MADISON, Wis. — During May and Mental Health Awareness Month, agriculture groups from around Wisconsin are coming together in efforts to reach farmers who may be struggling with their mental health.


What You Need To Know

  • Mental health issues on farms are common, and the job has a higher rate of suicide compared to other occupations

  • Farm researchers say things outside of farmer’s control and a stigma about seeking help contributes to the issue

  • Several groups around Wisconsin are working to reach out to farmers this month with the #FarmNeighborsCare Campaign

  • Several groups around Wisconsin are working to reach out to farmers this month with the #FarmNeighborsCare Campaign


Mental health issues are common in the farming industry.

Florence Becot, an associate research scientist in rural sociology with the National Farm Medicine Center, said there are a wide range of factors that cause the issue. Some are similar to any occupation, but others are specific to agriculture.

“For example, the unpredictability of working on a farm connected to the weather,” Becot said. “Unpredictability of what your commodity prices are going to be like, also for the fact that for some of those factors you don’t really have a choice.”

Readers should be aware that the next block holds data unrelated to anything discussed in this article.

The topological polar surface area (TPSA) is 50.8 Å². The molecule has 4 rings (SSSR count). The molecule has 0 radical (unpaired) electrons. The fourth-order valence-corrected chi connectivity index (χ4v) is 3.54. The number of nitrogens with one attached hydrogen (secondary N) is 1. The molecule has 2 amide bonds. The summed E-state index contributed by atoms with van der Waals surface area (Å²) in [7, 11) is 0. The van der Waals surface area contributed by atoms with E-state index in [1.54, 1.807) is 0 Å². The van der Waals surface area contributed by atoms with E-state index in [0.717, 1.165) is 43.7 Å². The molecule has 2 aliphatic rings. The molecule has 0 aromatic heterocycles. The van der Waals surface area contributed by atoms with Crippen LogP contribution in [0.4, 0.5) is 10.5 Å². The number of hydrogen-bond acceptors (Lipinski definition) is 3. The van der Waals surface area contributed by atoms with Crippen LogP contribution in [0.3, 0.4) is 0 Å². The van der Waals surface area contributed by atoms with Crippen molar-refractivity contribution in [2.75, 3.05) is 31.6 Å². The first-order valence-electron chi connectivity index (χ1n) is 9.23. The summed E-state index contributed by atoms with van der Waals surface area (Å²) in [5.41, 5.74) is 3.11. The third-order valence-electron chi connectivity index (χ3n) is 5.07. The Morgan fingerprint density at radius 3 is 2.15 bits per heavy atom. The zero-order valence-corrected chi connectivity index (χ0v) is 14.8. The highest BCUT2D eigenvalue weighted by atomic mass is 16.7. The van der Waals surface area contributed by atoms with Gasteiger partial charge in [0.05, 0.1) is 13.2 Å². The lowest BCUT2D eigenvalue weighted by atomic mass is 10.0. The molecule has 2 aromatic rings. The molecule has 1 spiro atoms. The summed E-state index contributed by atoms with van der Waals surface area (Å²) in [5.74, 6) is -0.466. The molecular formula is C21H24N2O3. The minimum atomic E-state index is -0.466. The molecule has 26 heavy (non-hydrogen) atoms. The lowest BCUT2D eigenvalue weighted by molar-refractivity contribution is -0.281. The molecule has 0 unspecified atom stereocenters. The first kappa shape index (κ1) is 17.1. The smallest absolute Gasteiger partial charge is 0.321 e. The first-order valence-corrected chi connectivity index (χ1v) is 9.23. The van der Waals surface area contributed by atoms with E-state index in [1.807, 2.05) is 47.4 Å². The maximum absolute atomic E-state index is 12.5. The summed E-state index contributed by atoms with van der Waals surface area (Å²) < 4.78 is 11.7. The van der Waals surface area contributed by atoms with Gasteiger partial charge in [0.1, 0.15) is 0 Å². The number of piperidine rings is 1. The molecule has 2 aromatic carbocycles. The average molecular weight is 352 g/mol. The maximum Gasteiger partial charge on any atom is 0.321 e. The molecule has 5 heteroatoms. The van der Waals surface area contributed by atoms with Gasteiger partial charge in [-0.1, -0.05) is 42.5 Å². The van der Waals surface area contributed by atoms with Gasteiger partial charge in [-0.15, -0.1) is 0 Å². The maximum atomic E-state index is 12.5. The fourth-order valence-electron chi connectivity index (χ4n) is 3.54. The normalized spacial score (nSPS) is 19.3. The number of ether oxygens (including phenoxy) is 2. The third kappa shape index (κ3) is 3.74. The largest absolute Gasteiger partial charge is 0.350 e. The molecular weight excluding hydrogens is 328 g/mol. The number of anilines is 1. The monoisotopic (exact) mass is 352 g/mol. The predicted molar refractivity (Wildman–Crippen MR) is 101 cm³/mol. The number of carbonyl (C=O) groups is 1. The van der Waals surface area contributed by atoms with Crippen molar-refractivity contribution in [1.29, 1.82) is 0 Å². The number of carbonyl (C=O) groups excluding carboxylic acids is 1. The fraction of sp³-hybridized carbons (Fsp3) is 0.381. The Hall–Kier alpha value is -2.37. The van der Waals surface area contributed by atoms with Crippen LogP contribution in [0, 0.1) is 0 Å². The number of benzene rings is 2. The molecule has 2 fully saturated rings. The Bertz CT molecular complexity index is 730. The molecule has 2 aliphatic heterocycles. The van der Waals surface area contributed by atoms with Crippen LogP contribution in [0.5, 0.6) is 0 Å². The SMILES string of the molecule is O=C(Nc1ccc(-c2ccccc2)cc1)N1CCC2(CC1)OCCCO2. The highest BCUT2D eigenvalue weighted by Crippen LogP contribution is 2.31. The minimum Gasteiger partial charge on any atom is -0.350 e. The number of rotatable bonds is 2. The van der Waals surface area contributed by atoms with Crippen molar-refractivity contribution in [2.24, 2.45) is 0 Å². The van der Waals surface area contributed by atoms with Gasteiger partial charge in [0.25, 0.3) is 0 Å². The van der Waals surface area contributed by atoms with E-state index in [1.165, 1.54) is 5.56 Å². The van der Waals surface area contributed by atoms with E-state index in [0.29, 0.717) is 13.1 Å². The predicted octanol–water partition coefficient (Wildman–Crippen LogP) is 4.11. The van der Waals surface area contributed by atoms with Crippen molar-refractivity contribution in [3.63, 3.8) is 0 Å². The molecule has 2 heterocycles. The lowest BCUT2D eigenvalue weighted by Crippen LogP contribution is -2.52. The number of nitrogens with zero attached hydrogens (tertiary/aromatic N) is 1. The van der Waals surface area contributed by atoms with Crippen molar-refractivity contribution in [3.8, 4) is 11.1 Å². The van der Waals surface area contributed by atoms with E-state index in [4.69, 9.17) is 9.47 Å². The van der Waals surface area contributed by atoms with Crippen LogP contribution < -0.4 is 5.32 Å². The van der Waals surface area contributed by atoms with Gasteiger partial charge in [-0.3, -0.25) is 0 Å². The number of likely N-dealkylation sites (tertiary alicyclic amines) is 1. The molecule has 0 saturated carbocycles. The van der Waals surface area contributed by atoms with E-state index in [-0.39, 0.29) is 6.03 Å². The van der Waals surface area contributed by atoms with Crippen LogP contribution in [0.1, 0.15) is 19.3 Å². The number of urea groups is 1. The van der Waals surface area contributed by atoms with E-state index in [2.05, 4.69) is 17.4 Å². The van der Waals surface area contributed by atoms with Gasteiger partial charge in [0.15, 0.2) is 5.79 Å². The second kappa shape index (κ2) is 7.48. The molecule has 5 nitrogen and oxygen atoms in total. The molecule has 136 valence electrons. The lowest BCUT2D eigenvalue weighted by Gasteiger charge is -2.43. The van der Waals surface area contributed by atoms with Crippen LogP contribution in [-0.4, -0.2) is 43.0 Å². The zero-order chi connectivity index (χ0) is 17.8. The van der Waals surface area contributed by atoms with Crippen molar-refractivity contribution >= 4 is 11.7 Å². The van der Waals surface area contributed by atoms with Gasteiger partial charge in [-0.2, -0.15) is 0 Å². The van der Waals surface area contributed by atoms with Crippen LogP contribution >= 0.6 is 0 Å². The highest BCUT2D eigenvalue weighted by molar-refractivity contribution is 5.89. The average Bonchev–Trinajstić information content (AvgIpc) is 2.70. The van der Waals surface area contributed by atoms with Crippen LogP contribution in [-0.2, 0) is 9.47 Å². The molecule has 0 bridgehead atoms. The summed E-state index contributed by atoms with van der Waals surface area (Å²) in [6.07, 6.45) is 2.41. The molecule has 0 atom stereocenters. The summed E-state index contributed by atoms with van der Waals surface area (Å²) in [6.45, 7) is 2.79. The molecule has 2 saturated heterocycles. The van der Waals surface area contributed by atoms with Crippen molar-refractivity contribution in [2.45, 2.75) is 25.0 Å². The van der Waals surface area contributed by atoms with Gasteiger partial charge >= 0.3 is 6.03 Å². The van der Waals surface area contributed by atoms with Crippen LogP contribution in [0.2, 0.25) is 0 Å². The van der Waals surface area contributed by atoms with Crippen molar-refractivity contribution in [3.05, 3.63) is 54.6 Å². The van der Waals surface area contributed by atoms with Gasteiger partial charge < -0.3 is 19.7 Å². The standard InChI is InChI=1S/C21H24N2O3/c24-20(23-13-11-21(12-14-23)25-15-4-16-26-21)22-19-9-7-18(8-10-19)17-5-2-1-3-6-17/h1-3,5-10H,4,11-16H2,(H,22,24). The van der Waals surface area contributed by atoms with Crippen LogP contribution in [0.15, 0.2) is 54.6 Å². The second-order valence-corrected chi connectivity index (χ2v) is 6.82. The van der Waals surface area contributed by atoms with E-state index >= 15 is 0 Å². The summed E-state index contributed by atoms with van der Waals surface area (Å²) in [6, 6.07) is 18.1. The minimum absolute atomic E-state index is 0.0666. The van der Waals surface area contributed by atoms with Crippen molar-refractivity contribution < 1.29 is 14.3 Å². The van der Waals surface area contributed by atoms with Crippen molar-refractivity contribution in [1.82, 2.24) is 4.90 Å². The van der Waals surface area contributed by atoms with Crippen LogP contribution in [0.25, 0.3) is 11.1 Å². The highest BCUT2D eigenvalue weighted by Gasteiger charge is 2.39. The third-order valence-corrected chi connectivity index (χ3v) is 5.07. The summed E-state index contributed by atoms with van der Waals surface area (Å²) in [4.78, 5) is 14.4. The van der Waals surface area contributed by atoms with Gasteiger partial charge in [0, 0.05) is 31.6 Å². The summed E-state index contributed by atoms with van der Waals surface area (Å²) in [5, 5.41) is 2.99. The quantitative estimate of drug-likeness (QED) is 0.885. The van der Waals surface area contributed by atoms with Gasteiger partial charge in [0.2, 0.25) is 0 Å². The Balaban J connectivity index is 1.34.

Becot pointed out recent years in the Midwest have been difficult for the weather with several flooding and high wind events. She also said commodity prices have often been low and unpredictable. Shifting trade policies when it comes to agriculture contribute to the stress.

“It is hard for farmers in particular when there are so many things that they can’t control,” Becot said.

For a lot of farmers today, the stress of the 1980s low commodity prices and the rash of farm closures still lingers. Particularly for those who were growing up during that time, Becot said. The compounding stress can have severe consequences if untreated.

“Farming as an occupation is one that has higher rates of suicide compared to other occupations for men,” Becot said.

This is part of the reason for the #FarmNeighborsCare campaign this month. The Wisconsin Farm Bureau Federation initiated the campaign and has been joined by the National Farm Medicine Center, the Wisconsin Department of Agriculture, Trade and Consumer Protection (DATCP), more than a dozen trade groups around Wisconsin, and several other agriculture advocacy and business organizations. 

Image of the #FarmNeighborsCare Campaign, (Photo Courtesy: National Farm Medicine Center)

People who work with farmers in Wisconsin say there is a stigma to reaching out for mental health assistance in the industry.

“That quietness is one of the things that creates some challenges sometimes, a lot of times the issues that are going on aren’t known by everybody and even the neighbors sometimes don’t know what’s going on on the farm, so it can be really challenging,” said Bradley Guse, senior vice president of agriculture banking at BMO Harris Bank.

Guse works with farmers every day for his job. He also works with the National Farm Medicine Center and is an instructor with agriculture schools for the Wisconsin Bankers Association.

Mental health is important to Guse, who lost a family member to death by suicide. He works with farm families going through similar tragedies.